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Alpha Petroleum Co. v. Daifallah

Court of Appeals of Missouri, Western District, First Division

September 24, 2019

ALPHA PETROLEUM COMPANY Appellant-Respondent,
v.
HANI DAIFALLAH, ET AL., Respondents-Appellants.

          Appeal from the Circuit Court of Jackson County, Missouri The Honorable Gregory B. Gillis, Judge

          Before Cynthia L. Martin, Presiding Judge, Victor C. Howard, Judge and Alok Ahuja, Judge

          Cynthia L. Martin, Judge

         Alpha Petroleum Company ("Alpha Petroleum") appeals from a judgment in its favor which awarded it $43, 760.00 and statutory interest against Hani Daifallah ("Hani") and Mohammed Daifallah ("Mohammed")[1] (collectively "Defendants") for its claim of nonpayment on account, but which denied an alternative claim of unjust enrichment which sought the same damages. The Defendants cross-appeal, claiming error in the grant of judgment in favor of Alpha Petroleum because there was no substantial evidence to support the trial court's conclusion that the Defendants were personally liable to Alpha Petroleum. We affirm.

         Factual and Procedural Background[2]

         Alpha Petroleum is a wholesale supply company that purchases gasoline products from refining companies like ConocoPhillips and then sells those products to convenience stores. Alpha Petroleum's sister company, A.J. Partnership, is a real estate holding company that primarily owns convenience stores. Alpha Petroleum is the required fuel supplier for all convenience stores owned by A.J. Partnership. Javaid Chaudhri ("Javaid") and Arshad Chaudhri ("Arshad")[3] are each 50 percent owners of Alpha Petroleum and are the sole partners in A.J. Partnership.

         In 2007, A.J. Partnership purchased ten convenience stores out of receivership, including a convenience store with gasoline services located at 700 East 85th Street in Kansas City, Missouri ("the Convenience Store").[4] At the time of A.J. Partnership's purchase of the Convenience Store, the Defendants were the Convenience Store's tenants and used two fictitious names for the store: "Every Day 700" and "Happy Day Conoco." The Defendants entered into a lease agreement with A.J. Partnership, the terms of which included the requirement that the Defendants purchase gasoline products from Alpha Petroleum.

         Throughout the Defendant's tenancy at the Convenience Store, Alpha Petroleum authorized the Defendants to request fuel by directly contacting a third-party transportation company which had a contract with Alpha Petroleum. The third-party transportation company sourced fuel from ConocoPhillips and delivered it to the Convenience Store. ConocoPhillips would then bill Alpha Petroleum for the fuel, with payment due in seven days. Alpha Petroleum would then send the Defendants an invoice for the fuel. After collecting credit card payments made by the Convenience Store's customers and crediting that amount to the Defendants' account, Alpha Petroleum would debit the Defendants' bank account for the remaining balance.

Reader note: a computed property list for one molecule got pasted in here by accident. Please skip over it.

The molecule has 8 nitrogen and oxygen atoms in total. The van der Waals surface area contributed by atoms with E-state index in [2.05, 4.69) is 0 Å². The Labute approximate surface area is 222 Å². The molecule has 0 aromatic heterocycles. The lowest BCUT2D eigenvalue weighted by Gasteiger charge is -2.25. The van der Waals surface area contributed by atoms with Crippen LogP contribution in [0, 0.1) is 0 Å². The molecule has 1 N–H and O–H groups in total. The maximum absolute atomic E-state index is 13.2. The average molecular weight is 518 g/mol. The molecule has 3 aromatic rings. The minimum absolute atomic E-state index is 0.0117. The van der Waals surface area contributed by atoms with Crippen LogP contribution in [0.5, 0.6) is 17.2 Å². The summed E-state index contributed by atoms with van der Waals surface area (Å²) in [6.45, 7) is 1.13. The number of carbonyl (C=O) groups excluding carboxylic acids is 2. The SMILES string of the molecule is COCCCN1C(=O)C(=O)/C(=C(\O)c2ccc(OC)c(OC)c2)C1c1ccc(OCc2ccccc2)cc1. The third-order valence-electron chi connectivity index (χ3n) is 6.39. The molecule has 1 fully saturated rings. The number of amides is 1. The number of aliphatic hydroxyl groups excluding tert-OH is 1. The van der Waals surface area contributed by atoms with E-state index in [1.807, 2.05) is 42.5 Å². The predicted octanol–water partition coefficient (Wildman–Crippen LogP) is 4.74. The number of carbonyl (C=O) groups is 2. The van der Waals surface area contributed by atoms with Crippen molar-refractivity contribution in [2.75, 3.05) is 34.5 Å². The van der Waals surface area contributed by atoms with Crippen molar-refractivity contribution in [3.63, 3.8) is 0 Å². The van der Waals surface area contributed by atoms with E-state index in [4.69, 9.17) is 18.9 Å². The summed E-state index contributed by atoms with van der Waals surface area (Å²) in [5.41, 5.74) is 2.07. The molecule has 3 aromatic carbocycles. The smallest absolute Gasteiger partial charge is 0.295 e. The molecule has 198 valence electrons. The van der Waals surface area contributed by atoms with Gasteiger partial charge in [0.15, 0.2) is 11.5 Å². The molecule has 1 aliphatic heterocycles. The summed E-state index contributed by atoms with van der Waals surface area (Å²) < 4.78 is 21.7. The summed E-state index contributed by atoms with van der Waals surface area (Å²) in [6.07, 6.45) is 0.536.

In early 2012, Alpha Petroleum advised the Defendants that it was terminating the Defendants' lease of the Convenience Store. The Defendants requested additional time to vacate. Alpha Petroleum agreed to give the Defendants six months to vacate the Convenience Store. The Defendants vacated the Convenience Store at the end of July 2012.

         Before the Defendants vacated the Convenience Store, there were two instances where Defendants received a fuel delivery for which Alpha Petroleum was not paid. On February 17, 2012, a delivery of fuel was made to the Convenience Store, and Alpha Petroleum issued an invoice addressed to "Everyday 700 (Happy Days Conoco)." The invoice indicated that the balance due was $23, 189.28, [5] and that the balance would be drafted electronically from the Defendants' bank account on February 23, 2012.[6] Due to an internal accounting error, Alpha Petroleum failed to debit the Defendants' bank account for the February 17, 2012 fuel delivery. Alpha Petroleum did not discover its error until July 2012, during a reconciliation of its records for the Convenience Store. Upon discovering its error, Alpha Petroleum attempted to debit the Defendants' bank account for the unpaid invoice, but it was notified that a stop payment had been entered for the invoice.

         On July 11, 2012, the Defendants received a final fuel delivery for the Convenience Store. Alpha Petroleum issued an invoice to "Everyday 700 (Happy Days Conoco)" reflecting a balance due for the fuel delivery in the amount of $26, 445.09, which "[would] be drafted EFT from your bank account on: 7/17/2012."[7] Alpha Petroleum attempted to collect payment from the Defendants' bank account but learned that a stop payment had been entered for the invoice.

         On July 23, 2012, Javaid sent a demand letter to the Defendants for the unpaid invoices totaling $49, 634.37. Following a final inventory of the Convenience Store in July 2012, the Defendants were credited for fuel remaining in the storage tanks, leaving a balance due on the two unpaid invoice in the amount of $43, 760.35.

         Alpha Petroleum filed suit against the Defendants, both of whom were identified in the petition as doing business as "Every Day 700" and "Happy Day Conoco" seeking to collect the unpaid invoices. Count I sought recovery on a theory of nonpayment on account. Count II sought recovery on a theory of unjust enrichment.

         During a bench trial, Alpha Petroleum presented testimony from Javaid and two other employees to establish the balance due from the Defendants for fuel delivered to the Convenience Store. Hani and Mohammed testified that Zik Moe, Inc. ("Zik Moe"), a corporation owned in part by Mohammed, operated the Convenience Store, and that Zik Moe was responsible for the unpaid invoices. The ...


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